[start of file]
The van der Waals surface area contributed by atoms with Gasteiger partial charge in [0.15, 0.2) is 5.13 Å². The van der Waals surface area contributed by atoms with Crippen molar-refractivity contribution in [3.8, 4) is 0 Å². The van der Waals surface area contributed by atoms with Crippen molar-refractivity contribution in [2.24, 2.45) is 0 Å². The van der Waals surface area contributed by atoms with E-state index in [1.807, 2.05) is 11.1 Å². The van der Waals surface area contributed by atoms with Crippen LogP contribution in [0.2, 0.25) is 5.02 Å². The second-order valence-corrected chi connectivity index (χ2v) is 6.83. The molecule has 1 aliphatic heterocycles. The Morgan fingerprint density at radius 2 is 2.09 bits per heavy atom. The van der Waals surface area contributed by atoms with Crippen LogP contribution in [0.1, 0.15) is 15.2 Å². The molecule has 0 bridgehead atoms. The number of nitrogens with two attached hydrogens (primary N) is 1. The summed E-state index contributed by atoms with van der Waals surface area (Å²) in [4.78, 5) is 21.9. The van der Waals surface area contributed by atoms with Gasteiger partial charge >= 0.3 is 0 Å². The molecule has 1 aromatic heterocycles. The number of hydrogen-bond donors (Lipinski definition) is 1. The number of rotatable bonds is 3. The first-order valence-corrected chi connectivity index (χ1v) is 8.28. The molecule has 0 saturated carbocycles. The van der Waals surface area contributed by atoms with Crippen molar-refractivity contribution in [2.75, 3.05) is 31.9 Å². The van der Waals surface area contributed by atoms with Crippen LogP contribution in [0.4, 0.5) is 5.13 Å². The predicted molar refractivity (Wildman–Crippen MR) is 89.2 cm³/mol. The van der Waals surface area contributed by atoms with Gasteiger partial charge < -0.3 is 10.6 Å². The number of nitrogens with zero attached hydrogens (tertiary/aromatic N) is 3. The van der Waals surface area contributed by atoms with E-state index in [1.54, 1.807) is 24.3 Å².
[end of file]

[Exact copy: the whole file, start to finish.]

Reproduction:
The van der Waals surface area contributed by atoms with Gasteiger partial charge in [0.15, 0.2) is 5.13 Å². The van der Waals surface area contributed by atoms with Crippen molar-refractivity contribution in [3.8, 4) is 0 Å². The van der Waals surface area contributed by atoms with Crippen molar-refractivity contribution in [2.24, 2.45) is 0 Å². The van der Waals surface area contributed by atoms with E-state index in [1.807, 2.05) is 11.1 Å². The van der Waals surface area contributed by atoms with Crippen LogP contribution in [0.2, 0.25) is 5.02 Å². The second-order valence-corrected chi connectivity index (χ2v) is 6.83. The molecule has 1 aliphatic heterocycles. The Morgan fingerprint density at radius 2 is 2.09 bits per heavy atom. The van der Waals surface area contributed by atoms with Crippen LogP contribution in [0.1, 0.15) is 15.2 Å². The molecule has 0 bridgehead atoms. The number of nitrogens with two attached hydrogens (primary N) is 1. The summed E-state index contributed by atoms with van der Waals surface area (Å²) in [4.78, 5) is 21.9. The van der Waals surface area contributed by atoms with Gasteiger partial charge >= 0.3 is 0 Å². The molecule has 1 aromatic heterocycles. The number of hydrogen-bond donors (Lipinski definition) is 1. The number of rotatable bonds is 3. The first-order valence-corrected chi connectivity index (χ1v) is 8.28. The molecule has 0 saturated carbocycles. The van der Waals surface area contributed by atoms with Crippen molar-refractivity contribution in [2.75, 3.05) is 31.9 Å². The van der Waals surface area contributed by atoms with Crippen LogP contribution in [0.4, 0.5) is 5.13 Å². The predicted molar refractivity (Wildman–Crippen MR) is 89.2 cm³/mol. The van der Waals surface area contributed by atoms with Gasteiger partial charge < -0.3 is 10.6 Å². The number of nitrogens with zero attached hydrogens (tertiary/aromatic N) is 3. The van der Waals surface area contributed by atoms with E-state index in [1.54, 1.807) is 24.3 Å².